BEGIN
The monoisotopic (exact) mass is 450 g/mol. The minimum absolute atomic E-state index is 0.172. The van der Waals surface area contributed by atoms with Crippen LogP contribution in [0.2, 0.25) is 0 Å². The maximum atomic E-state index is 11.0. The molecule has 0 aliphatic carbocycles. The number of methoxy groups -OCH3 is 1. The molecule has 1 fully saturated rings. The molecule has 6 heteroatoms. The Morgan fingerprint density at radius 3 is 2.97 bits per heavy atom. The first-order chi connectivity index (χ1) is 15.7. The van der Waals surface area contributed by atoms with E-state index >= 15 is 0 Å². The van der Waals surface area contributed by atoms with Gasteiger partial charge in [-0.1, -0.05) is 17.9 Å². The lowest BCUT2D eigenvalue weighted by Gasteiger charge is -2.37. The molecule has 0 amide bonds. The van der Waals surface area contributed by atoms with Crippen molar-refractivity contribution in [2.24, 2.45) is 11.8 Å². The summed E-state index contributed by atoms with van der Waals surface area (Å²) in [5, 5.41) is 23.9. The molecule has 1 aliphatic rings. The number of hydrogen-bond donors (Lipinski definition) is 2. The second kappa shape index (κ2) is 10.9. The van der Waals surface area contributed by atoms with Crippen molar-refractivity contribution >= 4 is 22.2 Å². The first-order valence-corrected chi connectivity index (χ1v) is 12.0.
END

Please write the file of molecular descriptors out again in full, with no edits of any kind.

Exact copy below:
The monoisotopic (exact) mass is 450 g/mol. The minimum absolute atomic E-state index is 0.172. The van der Waals surface area contributed by atoms with Crippen LogP contribution in [0.2, 0.25) is 0 Å². The maximum atomic E-state index is 11.0. The molecule has 0 aliphatic carbocycles. The number of methoxy groups -OCH3 is 1. The molecule has 1 fully saturated rings. The molecule has 6 heteroatoms. The Morgan fingerprint density at radius 3 is 2.97 bits per heavy atom. The first-order chi connectivity index (χ1) is 15.7. The van der Waals surface area contributed by atoms with E-state index >= 15 is 0 Å². The van der Waals surface area contributed by atoms with Gasteiger partial charge in [-0.1, -0.05) is 17.9 Å². The lowest BCUT2D eigenvalue weighted by Gasteiger charge is -2.37. The molecule has 0 amide bonds. The van der Waals surface area contributed by atoms with Crippen molar-refractivity contribution in [2.24, 2.45) is 11.8 Å². The summed E-state index contributed by atoms with van der Waals surface area (Å²) in [5, 5.41) is 23.9. The molecule has 1 aliphatic rings. The number of hydrogen-bond donors (Lipinski definition) is 2. The second kappa shape index (κ2) is 10.9. The van der Waals surface area contributed by atoms with Crippen molar-refractivity contribution >= 4 is 22.2 Å². The first-order valence-corrected chi connectivity index (χ1v) is 12.0.